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Doyen's dune weevil
Trigonoscuta sp.

Photo by Rosalie Faubion


U.S.A. Candidate for Listing

Life History

Little is known about the biology or habits of dune weevils of the genus Trigonoscuta other than they are restricted to sandy soils of unstabilized dunes or similar accumulations of sand. Flightless and nocturnal, weevils in this genus are associated with a wide variety of plant types; the larvae feed on the roots and the adults on the leaves.

The coastal species of Trigonoscuta seem to be active year-round, whereas the desert species seem to be less active in the winter months. Females have been found ovipositing in April; first instar larvae also have been found in April. Development and number of instars is not known. Nothing specific is known of the activity cycle of Doyen's dune weevils except that they are easily found within the upper layers of soil only in the wetter winter and early spring months.

The primary threats to this species are the random effects of environmental and population processes facing all small, single populations. Other threats include off-road vehicle use and road widening, sand stabilization, or other highway maintenance activities by Caltrans.


All Trigonoscuta species are associated with either coastal, desert, or other inland sand dunes. Most inland species of the genus are found in the southwestern deserts. In the early 1960's, Dr. Ellbert L. Sleeper, California State University, Long Beach, discovered a population of sand dune weevils on a single sand dune in the Los Medanos area, just south of Kettleman Station in Kings County. The same population was discovered independently several years later by Dr. John T. Doyen of University of California, Berkeley. Since then, extensive surveys by different parties at sites where the species might be expected to occur, from Kettleman Station north to the Panoche Hills, have failed to locate another population. Based on the negative results of these surveys and several other factors involving the evolutionary history of the weevil and its habitat, it is highly unlikely that this wingless beetle has had a significantly wider distribution in the recent past.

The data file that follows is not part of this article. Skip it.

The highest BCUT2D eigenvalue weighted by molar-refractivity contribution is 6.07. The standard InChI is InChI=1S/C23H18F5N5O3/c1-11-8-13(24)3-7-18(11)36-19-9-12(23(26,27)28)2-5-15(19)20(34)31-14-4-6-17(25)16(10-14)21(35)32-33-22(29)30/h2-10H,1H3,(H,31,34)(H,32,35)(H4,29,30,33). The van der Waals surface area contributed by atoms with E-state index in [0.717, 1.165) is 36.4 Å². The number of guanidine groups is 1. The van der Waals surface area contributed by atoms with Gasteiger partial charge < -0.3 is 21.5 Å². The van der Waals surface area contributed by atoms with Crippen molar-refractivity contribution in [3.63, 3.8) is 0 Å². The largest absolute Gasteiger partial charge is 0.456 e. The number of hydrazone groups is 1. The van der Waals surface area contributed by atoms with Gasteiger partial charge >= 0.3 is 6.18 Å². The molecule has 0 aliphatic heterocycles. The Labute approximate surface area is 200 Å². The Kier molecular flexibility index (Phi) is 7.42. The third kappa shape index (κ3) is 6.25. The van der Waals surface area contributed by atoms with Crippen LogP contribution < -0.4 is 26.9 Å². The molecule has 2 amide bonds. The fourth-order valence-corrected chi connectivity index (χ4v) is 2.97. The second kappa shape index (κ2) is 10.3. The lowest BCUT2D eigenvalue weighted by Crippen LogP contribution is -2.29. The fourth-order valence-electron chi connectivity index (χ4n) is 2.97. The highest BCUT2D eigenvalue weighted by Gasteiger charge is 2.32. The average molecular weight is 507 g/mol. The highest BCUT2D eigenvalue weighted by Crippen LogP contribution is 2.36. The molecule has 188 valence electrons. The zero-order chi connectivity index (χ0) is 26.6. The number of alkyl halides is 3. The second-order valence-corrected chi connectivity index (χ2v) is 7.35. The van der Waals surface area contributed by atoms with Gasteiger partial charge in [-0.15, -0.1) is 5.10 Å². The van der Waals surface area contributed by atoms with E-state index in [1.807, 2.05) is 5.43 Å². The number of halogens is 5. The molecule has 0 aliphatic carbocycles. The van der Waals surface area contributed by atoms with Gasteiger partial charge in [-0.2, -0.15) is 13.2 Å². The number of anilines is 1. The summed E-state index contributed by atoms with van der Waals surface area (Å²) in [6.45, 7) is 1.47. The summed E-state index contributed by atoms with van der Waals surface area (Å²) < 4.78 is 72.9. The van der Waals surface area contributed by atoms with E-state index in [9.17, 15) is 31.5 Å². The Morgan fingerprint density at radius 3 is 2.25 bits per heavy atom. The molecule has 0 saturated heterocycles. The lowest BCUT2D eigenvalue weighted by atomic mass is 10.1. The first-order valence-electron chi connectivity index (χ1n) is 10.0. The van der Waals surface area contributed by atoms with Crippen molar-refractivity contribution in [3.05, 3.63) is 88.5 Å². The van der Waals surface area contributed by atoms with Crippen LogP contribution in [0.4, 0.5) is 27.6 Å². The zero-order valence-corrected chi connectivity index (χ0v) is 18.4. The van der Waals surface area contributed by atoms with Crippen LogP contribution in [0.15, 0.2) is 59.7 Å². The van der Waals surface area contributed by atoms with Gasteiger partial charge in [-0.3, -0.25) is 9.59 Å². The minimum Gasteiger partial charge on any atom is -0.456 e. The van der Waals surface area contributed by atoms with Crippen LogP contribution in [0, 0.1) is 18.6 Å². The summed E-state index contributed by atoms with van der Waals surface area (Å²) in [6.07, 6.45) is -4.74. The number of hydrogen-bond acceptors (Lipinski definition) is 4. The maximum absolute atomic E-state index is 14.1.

According to Dr. Sleeper, this solitary population of dune weevils is found on an open "slip-face", covering about 200 m2 (239 yd2) of a modified, vegetated relict dune. Based on surveys in April 1993, the population was estimated to contain 150 to 200 individuals.


Order COLEOPTERA, Family CURCULIONIDAE, Genus Trigonoscuta, Species not yet named

Doyen's dune weevil has not been formally described in the reviewed literature, but the name Trigonoscuta "doyeni" has appeared in manuscripts, government reports, and the Federal Register.



Recent Synonyms


Other Common Names



Scarabaeus Associates. 1989. Biological inventory for the endangered species Coelus gracilis Blaisdell 1939, Aegialia concinna Gordon & Cartwright 1977, and Trigonoscuta doyeni (M.S.). U.S. Fish and Wildlife Service, Sacramento, CA, Final rep., 22 pp; Pierce, W. D. 1975. The sand dune weevils of the genus Trigonoscuta with a correlation of their anatomy to the geological history of our coast lines. L.A. Co. Nat. Hist. Museum, Los Angeles, CA, 77 pp.


4.5 -7.0 mm


Doyen's dune weevils are grayish to sandy colored and oval, but are slightly lighter in color than coastal species of Trigonoscuta.

Authors of Profile

N. L. Brown, C. D. Johnson, and D. F. Williams

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